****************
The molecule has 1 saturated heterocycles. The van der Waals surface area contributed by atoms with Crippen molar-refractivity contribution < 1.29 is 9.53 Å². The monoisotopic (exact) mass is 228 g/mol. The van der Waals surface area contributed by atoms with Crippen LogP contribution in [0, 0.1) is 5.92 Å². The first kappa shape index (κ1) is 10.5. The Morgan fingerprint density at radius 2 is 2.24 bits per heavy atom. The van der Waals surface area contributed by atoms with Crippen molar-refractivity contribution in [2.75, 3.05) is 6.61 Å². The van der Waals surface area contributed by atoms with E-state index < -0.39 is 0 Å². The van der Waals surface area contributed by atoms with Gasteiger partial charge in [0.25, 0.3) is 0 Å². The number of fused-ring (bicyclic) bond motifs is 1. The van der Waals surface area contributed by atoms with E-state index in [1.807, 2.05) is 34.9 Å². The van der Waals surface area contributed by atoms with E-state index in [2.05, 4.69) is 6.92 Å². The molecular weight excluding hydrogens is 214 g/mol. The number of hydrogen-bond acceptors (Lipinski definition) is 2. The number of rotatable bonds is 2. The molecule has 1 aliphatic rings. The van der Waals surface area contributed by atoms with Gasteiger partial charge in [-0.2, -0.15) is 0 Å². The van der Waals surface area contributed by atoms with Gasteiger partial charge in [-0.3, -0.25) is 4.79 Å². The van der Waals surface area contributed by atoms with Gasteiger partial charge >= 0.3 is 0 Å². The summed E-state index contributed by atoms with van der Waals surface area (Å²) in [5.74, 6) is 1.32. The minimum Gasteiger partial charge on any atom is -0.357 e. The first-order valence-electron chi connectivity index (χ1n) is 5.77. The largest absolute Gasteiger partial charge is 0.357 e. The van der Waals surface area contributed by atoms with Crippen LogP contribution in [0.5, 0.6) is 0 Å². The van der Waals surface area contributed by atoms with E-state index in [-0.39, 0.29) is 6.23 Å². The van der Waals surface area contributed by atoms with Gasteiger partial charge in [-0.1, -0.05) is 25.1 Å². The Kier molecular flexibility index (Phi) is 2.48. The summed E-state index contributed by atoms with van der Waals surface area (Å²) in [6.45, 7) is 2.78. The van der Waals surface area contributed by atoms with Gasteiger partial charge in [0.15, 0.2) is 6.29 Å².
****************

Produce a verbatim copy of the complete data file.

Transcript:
The molecule has 1 saturated heterocycles. The van der Waals surface area contributed by atoms with Crippen molar-refractivity contribution < 1.29 is 9.53 Å². The monoisotopic (exact) mass is 228 g/mol. The van der Waals surface area contributed by atoms with Crippen LogP contribution in [0, 0.1) is 5.92 Å². The first kappa shape index (κ1) is 10.5. The Morgan fingerprint density at radius 2 is 2.24 bits per heavy atom. The van der Waals surface area contributed by atoms with Crippen molar-refractivity contribution in [2.75, 3.05) is 6.61 Å². The van der Waals surface area contributed by atoms with E-state index < -0.39 is 0 Å². The van der Waals surface area contributed by atoms with Gasteiger partial charge in [0.25, 0.3) is 0 Å². The number of fused-ring (bicyclic) bond motifs is 1. The van der Waals surface area contributed by atoms with E-state index in [1.807, 2.05) is 34.9 Å². The van der Waals surface area contributed by atoms with E-state index in [2.05, 4.69) is 6.92 Å². The molecular weight excluding hydrogens is 214 g/mol. The number of hydrogen-bond acceptors (Lipinski definition) is 2. The number of rotatable bonds is 2. The molecule has 1 aliphatic rings. The van der Waals surface area contributed by atoms with Gasteiger partial charge in [-0.2, -0.15) is 0 Å². The van der Waals surface area contributed by atoms with Gasteiger partial charge in [-0.3, -0.25) is 4.79 Å². The van der Waals surface area contributed by atoms with Gasteiger partial charge >= 0.3 is 0 Å². The summed E-state index contributed by atoms with van der Waals surface area (Å²) in [5.74, 6) is 1.32. The minimum Gasteiger partial charge on any atom is -0.357 e. The first-order valence-electron chi connectivity index (χ1n) is 5.77. The largest absolute Gasteiger partial charge is 0.357 e. The van der Waals surface area contributed by atoms with Crippen LogP contribution in [0.5, 0.6) is 0 Å². The van der Waals surface area contributed by atoms with E-state index in [-0.39, 0.29) is 6.23 Å². The van der Waals surface area contributed by atoms with Gasteiger partial charge in [-0.1, -0.05) is 25.1 Å². The Kier molecular flexibility index (Phi) is 2.48. The summed E-state index contributed by atoms with van der Waals surface area (Å²) in [6.45, 7) is 2.78. The van der Waals surface area contributed by atoms with Gasteiger partial charge in [0.15, 0.2) is 6.29 Å².